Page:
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RE: Opening a bitmap file into MSPaint from a hyperlink

From: Philipp Schumann <philipp@mokkalogic.de>
Date: Thu, 26 Jun 2003 05:32:31 +0100
To: "Terry Wilkinson" <terry.wilkinson001@msd.govt.nz>
Cc: "W3C WWW Talk List" <www-talk@w3.org>
Message-ID: <MOEMKKOHEPHHDBNEFGBMKEHECEAA.philipp@mokkalogic.de>

Hi Terry,

if you have control over the HTML sources, you can achieve this via
JavaScript. It won't work on the web due to users' security settings, but
should work locally. Obviously, I haven't tried it out, so it's up to you to
give it a go.

First of all, you'd need to change the HREF attributes of the hyperlink.
Instead of pointing to an image file ('images/lookhere.jpg'), you need to
point to a javascript function in your HTML file, as follows: <a
href="javascript:loadPic ('images/lookhere.jpg');"> or whatever image you
want to load through the hyperlink, respectively.
This was the easiest bit.

Secondly, the javascript function loadPic needs to load the program of
choice.
Note that this is not ECMA-compatible JavaScript, it's rather Microsoft
JScript, which runs fine in Internet Explorer, but will fail to execute in
any other host (Netscape, Opera)

function loadPic (picPath) {
	var o;
	o = new ActiveXObject ("WScript.Shell");
	o.Run (picPath);
}

This function will execute the application associated with the file found at
the given path (picPath), regardless of the file type (picture, text,
executable), PROVIDED THAT:
-	the user's security settings allow the script to instantiate an ActiveX
object that gives the script access to the file system.
-	the file at the given path does exist (no idea whether relative paths from
the HTML are understood by this function, so beware of this one. You could
probably retrieve the HTML files path by using the document.location
property, but don't take my word for it, try it out)
-	there is an application associated with the file (in my case, it was the
Windows XP picture viewer)

If you want to explicitly load Paint, you can use the following line
instead:

o.Run ("pbrush \"" + picPath + "\"");

This works on Windows XP although the actual .exe is named mspaint.exe,
because "pbrush" is registered as a friendly application token (my
unofficial term) in the registry
(for everyone interested, under
HKEY_LOCAL_MACHINE\SOFTWARE\Microsoft\Windows\CurrentVersion\App Paths).
Since pbrush was the name of the exe in earlier versions of Windows, and was
also located in the Windows directory back then, this should work across
platforms.

However, by no chance you will get Netscape to do that. If so, do let me
know, because this would have to be really neat code that I would not want
to miss.

In conclusion, the following things should be sorted out to ensure the above
code works as expected:

-	users' security settings may prevent your script from creating a Shell
object - you could encourage them or even implement a test routine for that
("Test <a>here</a>"), which is not as annoying as an error message would be.
After all, you set out to offer a special feature, and it is okay to have
users tweak their browsers for that, if only they are told up front.
-	find out whether relative image paths are translated accordingly in the
.Run() statement. That is a simple test, otherwise parse it from the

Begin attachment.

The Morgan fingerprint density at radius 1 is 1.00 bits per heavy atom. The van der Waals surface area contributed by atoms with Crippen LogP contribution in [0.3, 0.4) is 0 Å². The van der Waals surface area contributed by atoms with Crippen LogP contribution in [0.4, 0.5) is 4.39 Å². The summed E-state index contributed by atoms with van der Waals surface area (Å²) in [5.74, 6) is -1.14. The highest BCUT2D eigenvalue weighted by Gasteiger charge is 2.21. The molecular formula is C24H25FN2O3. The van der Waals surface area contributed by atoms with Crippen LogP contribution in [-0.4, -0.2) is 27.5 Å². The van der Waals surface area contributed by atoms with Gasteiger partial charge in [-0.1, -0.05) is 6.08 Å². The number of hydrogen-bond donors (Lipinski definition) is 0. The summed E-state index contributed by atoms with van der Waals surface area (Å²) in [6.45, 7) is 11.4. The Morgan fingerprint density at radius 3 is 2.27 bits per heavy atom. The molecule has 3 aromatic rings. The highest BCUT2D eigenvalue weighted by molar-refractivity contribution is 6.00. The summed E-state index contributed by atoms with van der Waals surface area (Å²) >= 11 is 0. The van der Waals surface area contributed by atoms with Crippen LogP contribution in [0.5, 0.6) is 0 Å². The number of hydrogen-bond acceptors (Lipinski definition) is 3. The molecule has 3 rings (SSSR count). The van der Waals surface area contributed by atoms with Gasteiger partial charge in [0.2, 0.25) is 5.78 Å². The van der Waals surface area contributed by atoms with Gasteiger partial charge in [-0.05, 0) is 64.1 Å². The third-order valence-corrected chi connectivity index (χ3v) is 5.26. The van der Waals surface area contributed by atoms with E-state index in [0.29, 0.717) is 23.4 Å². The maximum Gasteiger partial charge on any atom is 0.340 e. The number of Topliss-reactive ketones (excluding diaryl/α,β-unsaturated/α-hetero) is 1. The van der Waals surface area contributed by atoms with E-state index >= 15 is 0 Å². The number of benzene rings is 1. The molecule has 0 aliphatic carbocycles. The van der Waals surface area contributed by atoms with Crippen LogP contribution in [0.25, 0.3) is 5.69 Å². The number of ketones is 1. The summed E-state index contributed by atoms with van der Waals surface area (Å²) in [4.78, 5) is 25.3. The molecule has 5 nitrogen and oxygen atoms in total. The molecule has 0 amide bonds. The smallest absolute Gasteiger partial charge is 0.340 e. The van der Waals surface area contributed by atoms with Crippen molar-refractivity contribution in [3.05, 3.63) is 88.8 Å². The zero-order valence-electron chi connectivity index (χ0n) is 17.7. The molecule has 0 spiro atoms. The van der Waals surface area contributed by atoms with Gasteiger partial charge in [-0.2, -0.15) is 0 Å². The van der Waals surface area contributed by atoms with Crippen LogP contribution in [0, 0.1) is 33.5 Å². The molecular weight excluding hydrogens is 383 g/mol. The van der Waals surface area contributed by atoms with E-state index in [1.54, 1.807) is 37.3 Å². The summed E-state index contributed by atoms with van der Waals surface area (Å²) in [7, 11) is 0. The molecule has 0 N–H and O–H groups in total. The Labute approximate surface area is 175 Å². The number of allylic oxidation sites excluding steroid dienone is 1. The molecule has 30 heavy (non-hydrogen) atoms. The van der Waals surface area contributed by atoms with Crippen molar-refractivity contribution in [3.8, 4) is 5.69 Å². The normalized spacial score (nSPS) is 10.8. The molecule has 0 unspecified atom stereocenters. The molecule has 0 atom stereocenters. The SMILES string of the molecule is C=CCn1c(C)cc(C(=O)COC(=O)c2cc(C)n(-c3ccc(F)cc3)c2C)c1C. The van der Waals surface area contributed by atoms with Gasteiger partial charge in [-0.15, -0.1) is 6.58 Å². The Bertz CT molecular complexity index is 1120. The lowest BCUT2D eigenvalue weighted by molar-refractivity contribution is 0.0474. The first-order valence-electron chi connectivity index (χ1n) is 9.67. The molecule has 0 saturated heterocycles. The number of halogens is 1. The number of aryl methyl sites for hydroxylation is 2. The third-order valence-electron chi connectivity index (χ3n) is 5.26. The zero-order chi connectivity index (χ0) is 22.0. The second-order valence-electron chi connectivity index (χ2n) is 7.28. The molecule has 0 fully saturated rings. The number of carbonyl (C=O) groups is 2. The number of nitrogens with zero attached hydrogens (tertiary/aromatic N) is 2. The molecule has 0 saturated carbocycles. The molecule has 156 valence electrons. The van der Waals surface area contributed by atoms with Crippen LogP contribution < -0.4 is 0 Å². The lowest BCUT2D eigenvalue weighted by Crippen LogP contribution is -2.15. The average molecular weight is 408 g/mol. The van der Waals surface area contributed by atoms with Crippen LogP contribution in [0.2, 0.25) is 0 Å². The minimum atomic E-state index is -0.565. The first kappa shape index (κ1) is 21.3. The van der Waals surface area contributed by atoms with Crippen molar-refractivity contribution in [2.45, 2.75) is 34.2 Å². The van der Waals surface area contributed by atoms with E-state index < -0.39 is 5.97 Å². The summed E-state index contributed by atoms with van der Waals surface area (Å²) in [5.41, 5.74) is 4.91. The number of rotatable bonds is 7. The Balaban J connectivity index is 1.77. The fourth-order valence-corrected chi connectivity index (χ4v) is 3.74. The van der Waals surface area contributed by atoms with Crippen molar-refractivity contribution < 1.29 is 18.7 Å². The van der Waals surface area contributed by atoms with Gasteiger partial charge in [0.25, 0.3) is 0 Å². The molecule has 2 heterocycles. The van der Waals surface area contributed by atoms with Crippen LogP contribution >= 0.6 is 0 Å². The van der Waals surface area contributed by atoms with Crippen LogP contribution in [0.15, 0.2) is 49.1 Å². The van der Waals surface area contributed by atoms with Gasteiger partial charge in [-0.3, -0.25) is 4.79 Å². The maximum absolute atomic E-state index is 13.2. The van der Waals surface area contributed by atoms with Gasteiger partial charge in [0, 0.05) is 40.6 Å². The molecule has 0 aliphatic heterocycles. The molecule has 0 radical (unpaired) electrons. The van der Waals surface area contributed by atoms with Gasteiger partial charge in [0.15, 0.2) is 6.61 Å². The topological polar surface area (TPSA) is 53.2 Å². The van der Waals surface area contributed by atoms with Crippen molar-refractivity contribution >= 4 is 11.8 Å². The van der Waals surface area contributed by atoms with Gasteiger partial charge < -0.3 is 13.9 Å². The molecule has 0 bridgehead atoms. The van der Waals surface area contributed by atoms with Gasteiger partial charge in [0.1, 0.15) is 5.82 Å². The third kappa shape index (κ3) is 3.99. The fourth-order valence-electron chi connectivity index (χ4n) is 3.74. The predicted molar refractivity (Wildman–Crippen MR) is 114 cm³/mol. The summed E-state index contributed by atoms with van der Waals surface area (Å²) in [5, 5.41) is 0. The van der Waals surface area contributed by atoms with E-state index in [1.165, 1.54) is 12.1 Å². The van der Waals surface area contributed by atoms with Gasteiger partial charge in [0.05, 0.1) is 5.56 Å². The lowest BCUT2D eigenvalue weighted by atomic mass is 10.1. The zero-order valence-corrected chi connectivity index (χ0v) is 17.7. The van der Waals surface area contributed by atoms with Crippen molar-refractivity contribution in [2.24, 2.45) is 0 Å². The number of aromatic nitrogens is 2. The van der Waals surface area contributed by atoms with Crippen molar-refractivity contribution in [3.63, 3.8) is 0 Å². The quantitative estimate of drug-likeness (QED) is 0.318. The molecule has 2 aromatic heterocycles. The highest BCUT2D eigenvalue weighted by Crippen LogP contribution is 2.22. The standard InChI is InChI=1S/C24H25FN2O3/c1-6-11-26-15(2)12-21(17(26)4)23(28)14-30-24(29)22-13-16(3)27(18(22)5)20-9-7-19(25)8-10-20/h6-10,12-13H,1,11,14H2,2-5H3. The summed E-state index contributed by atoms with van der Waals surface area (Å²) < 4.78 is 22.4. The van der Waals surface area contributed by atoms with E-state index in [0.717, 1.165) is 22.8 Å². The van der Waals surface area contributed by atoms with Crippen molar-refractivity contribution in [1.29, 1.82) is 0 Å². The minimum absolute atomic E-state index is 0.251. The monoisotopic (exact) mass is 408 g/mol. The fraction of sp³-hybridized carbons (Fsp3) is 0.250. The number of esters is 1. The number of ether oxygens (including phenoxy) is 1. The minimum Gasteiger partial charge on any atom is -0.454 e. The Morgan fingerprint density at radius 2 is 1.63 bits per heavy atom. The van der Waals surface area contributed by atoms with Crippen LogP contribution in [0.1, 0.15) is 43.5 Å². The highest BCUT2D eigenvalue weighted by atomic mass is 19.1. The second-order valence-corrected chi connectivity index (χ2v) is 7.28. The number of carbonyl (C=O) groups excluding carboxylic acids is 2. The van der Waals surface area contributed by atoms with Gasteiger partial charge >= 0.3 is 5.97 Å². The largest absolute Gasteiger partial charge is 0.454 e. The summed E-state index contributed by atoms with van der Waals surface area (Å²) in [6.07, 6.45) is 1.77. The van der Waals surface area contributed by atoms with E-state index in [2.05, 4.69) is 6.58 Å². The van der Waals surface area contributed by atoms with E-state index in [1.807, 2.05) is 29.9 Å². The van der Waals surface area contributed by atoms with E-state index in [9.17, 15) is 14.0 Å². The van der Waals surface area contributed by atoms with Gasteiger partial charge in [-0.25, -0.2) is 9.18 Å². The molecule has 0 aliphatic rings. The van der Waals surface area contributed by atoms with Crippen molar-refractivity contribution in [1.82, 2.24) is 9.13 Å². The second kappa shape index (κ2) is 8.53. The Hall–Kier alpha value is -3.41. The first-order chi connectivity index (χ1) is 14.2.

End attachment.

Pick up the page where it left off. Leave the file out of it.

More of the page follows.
document.location property and combine the drive letter with the relative
image paths in the javascript function
-	editing a CD-ROMS autorun.ini (or similar) can force the launch of
Internet Explorer. A friendly statement ("this feature is only available to
users of Microsoft Internet Explorer") if someone's not using IE (can be
determined via script) would do as well.

Well, that's some usability and scripting hints from my end, happy coding!
Best, Philipp

  _____

mokka?logic technologies
Philipp Schumann

A3 Morrell Hall, John Garne Way
OX3 0TU Oxford, United Kingdom

e-mail: philipp@mokkalogic.de
Phone: (+44) 01865 485 153

  _____



-----Original Message-----
From: www-talk-request@w3.org [mailto:www-talk-request@w3.org]On Behalf
Of Terry Wilkinson
Sent: Thursday, June 26, 2003 4:44 AM
To: www-talk@w3.org
Subject: Opening a bitmap file into MSPaint from a hyperlink


Please read my original request below. I would have thought that with
all the extremely clever people out there that someone would have taken
up this little challenge. To clarify, I wish to access the bitmap files
from a hyperlink to a CD e.g. all files are stored on a CD as is the
html page with the hyperlink, rather than accessing it from the
internet.

Original Request:

I wish to create a javascript or other coding (e.g. C+ etc) , that will
allow me to OPEN a .bmp file from a hyperlink in a html page in a
browser (IE and Netscape only required), direct into: Microsoft Paint
(paint.exe for Win 2000/XP) or Microsoft Paintbrush (pbrush.exe for 9x
-ME) depending on the users operating system I need the single mouse
click on the hyperlink to determine which operating system is current
(Windows versions only), which will then identify the appropriate .exe
file (paint.exe or pbrush.exe), which will then open the .bmp file
direct into the application for editing (e.g. colouring in).

At present, such a hyperlink only opens the browser image editor by
default. I wish to bypass this totally. I also wish to bypass any
default associations that Windows may have set for .bmp files i.e. some
other image editing programs.

Can anyone help me by sharing their wisdom and knowledge with me please.

Terry


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Received on Thursday, 26 June 2003 00:35:24 GMT

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